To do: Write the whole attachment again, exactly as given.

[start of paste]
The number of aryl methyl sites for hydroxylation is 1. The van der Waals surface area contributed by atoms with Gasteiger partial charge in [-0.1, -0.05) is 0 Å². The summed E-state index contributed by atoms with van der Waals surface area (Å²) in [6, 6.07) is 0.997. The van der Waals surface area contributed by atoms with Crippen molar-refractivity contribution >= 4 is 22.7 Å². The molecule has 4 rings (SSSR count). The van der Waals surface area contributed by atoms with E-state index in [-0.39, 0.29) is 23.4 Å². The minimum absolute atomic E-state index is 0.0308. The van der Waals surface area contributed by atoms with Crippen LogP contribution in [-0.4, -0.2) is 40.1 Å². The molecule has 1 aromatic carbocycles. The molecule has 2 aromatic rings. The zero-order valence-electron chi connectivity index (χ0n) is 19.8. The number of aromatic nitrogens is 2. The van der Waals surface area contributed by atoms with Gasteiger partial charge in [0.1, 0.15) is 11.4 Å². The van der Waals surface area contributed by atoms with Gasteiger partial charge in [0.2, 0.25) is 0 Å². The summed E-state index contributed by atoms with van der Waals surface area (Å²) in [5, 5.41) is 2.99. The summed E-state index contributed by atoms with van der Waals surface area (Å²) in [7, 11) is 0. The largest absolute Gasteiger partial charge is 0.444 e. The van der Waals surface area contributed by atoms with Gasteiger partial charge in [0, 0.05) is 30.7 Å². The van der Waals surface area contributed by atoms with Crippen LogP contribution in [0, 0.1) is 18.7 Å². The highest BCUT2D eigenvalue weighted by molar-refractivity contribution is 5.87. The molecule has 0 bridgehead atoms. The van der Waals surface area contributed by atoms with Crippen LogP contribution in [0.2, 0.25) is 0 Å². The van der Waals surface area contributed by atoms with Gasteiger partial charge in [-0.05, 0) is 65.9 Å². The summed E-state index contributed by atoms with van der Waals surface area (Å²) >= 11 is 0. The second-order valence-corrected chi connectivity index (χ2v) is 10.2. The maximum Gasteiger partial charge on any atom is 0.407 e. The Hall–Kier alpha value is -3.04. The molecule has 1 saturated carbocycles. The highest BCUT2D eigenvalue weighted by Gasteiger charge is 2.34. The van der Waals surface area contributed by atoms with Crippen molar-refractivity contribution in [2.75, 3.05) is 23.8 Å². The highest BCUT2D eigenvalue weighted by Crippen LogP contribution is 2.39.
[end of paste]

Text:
The number of aryl methyl sites for hydroxylation is 1. The van der Waals surface area contributed by atoms with Gasteiger partial charge in [-0.1, -0.05) is 0 Å². The summed E-state index contributed by atoms with van der Waals surface area (Å²) in [6, 6.07) is 0.997. The van der Waals surface area contributed by atoms with Crippen molar-refractivity contribution >= 4 is 22.7 Å². The molecule has 4 rings (SSSR count). The van der Waals surface area contributed by atoms with E-state index in [-0.39, 0.29) is 23.4 Å². The minimum absolute atomic E-state index is 0.0308. The van der Waals surface area contributed by atoms with Crippen LogP contribution in [-0.4, -0.2) is 40.1 Å². The molecule has 1 aromatic carbocycles. The molecule has 2 aromatic rings. The zero-order valence-electron chi connectivity index (χ0n) is 19.8. The number of aromatic nitrogens is 2. The van der Waals surface area contributed by atoms with Gasteiger partial charge in [0.1, 0.15) is 11.4 Å². The van der Waals surface area contributed by atoms with Gasteiger partial charge in [0.2, 0.25) is 0 Å². The summed E-state index contributed by atoms with van der Waals surface area (Å²) in [5, 5.41) is 2.99. The summed E-state index contributed by atoms with van der Waals surface area (Å²) in [7, 11) is 0. The largest absolute Gasteiger partial charge is 0.444 e. The van der Waals surface area contributed by atoms with Gasteiger partial charge in [0, 0.05) is 30.7 Å². The van der Waals surface area contributed by atoms with Crippen LogP contribution in [0, 0.1) is 18.7 Å². The highest BCUT2D eigenvalue weighted by molar-refractivity contribution is 5.87. The molecule has 0 bridgehead atoms. The van der Waals surface area contributed by atoms with Crippen LogP contribution in [0.2, 0.25) is 0 Å². The van der Waals surface area contributed by atoms with Gasteiger partial charge in [-0.05, 0) is 65.9 Å². The summed E-state index contributed by atoms with van der Waals surface area (Å²) >= 11 is 0. The second-order valence-corrected chi connectivity index (χ2v) is 10.2. The maximum Gasteiger partial charge on any atom is 0.407 e. The Hall–Kier alpha value is -3.04. The molecule has 1 saturated carbocycles. The highest BCUT2D eigenvalue weighted by Gasteiger charge is 2.34. The van der Waals surface area contributed by atoms with Crippen molar-refractivity contribution in [2.75, 3.05) is 23.8 Å². The highest BCUT2D eigenvalue weighted by Crippen LogP contribution is 2.39.